Shareholder activism does have its potential downsides. First of all, it can backfire. A campaign can be very distracting for corporate leadership which still has to run the business. And a public campaign can also sow uncertainty and discord, and even hurt the reputation of a company – as was seen in the battle between activist investor Bill Ackman and Automatic Data Processing, where the war of words seemed juvenile.

Aggressive activism can be rewarding, but it has risks. “When a shareholder activism campaign happens, and the activists are talking about selling the company or splitting the company, or cost reductions, that has an effect on the employees of the company, it has an effect on the company’s ability to negotiate and talk with suppliers,” Balet, who has advised on contested proxy campaigns, corporate-governance issues, and mergers, said.

Shareholder activists and corporate boards often try to handle everything behind the scenes to avoid awkward publicity, as negotiations can heat up and progress quickly. But private negotiations aren’t always successful either—and newer activists may go public straightaway. The most important pitfall for campaigns to avoid, Kumar notes, is controversy brought on by confusion. When the message and intent are clear to outsiders and the board of directors, particularly as activist campaigns become more and more common, they’re better poised to be fruitful and reward everyone’s efforts.

The authors of the Columbia Law Review study push back against any assertions that activism is harmful to the company and that boards should fight back against activists. “Our findings should inform how corporate directors view and engage with activists. Corporate boards facing an activist should not ‘circle the wagons,’” they write. “To the contrary, boards should keep in mind that activist interventions are on average associated with beneficial outcomes in the long term. Rather than taking an adversarial position, boards should be open to the activist’s ideas and to discussing them with the activist.”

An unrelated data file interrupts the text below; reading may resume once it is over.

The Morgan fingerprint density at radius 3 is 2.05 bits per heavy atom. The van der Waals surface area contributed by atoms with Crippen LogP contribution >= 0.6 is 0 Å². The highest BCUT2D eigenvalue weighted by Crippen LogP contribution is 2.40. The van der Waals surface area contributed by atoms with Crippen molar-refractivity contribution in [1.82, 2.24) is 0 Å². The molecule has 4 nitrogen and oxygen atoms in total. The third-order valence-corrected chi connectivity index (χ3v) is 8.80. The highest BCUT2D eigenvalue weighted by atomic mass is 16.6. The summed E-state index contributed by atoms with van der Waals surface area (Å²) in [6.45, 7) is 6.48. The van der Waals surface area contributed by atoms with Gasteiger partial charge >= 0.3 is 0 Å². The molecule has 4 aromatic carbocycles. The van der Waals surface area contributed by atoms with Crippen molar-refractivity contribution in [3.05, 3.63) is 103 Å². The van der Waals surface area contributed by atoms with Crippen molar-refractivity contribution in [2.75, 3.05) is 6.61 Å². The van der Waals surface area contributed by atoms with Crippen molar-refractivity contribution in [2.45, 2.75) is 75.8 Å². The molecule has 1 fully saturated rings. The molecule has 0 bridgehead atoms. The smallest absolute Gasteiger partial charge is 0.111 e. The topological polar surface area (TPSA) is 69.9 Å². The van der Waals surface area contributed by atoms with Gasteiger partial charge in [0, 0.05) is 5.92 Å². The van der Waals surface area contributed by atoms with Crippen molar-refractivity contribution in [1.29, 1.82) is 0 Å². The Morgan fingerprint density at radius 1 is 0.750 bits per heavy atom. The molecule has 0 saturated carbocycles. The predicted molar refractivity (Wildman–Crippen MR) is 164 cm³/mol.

Some populist politicians have also tried to curtail the ability of activists to acquire large enough stakes in a company to influence a board. U.S. Senators Elizabeth Warren and Bernie Sanders introduced legislation last year to shorten 13D disclosure deadlines with the Securities and Exchange Commission when activists acquire more than 5 percent of a company. Because these filings cause stock prices to spike, a shorter window prevents activists from acquiring large stakes. The legislation also blocks “wolf packs,” when several activists work together but hold fewer shares than would trigger SEC disclosure.

But the economics of such public policy efforts don’t seem particularly logical.

“Policies intended to restrict activists build on the premise that they are bad for shareholders. However, over two decades’ data show that the stock prices rise, on average, 5 to 6 percent (in excess of the market) upon announcement of activism via 13Ds,” explains Columbia Business School Professor Wei Jiang. “The phenomenon continues into the most recent years.  The short-term ‘pop’ is not followed by reversal later on. It would be hard to argue that the stock market ‘got it wrong’ for this long.”

She adds: “Part of the argument for shortening the 10 days or to restrict the ‘wolf pack’ is to reduce the part of the gain that accrues to a small group of investors, notably the activists and their allies. Such an argument seems to accept the premise that activism is expected to raise share price. If so, why should policy restrict activities that are welcomed by shareholders?”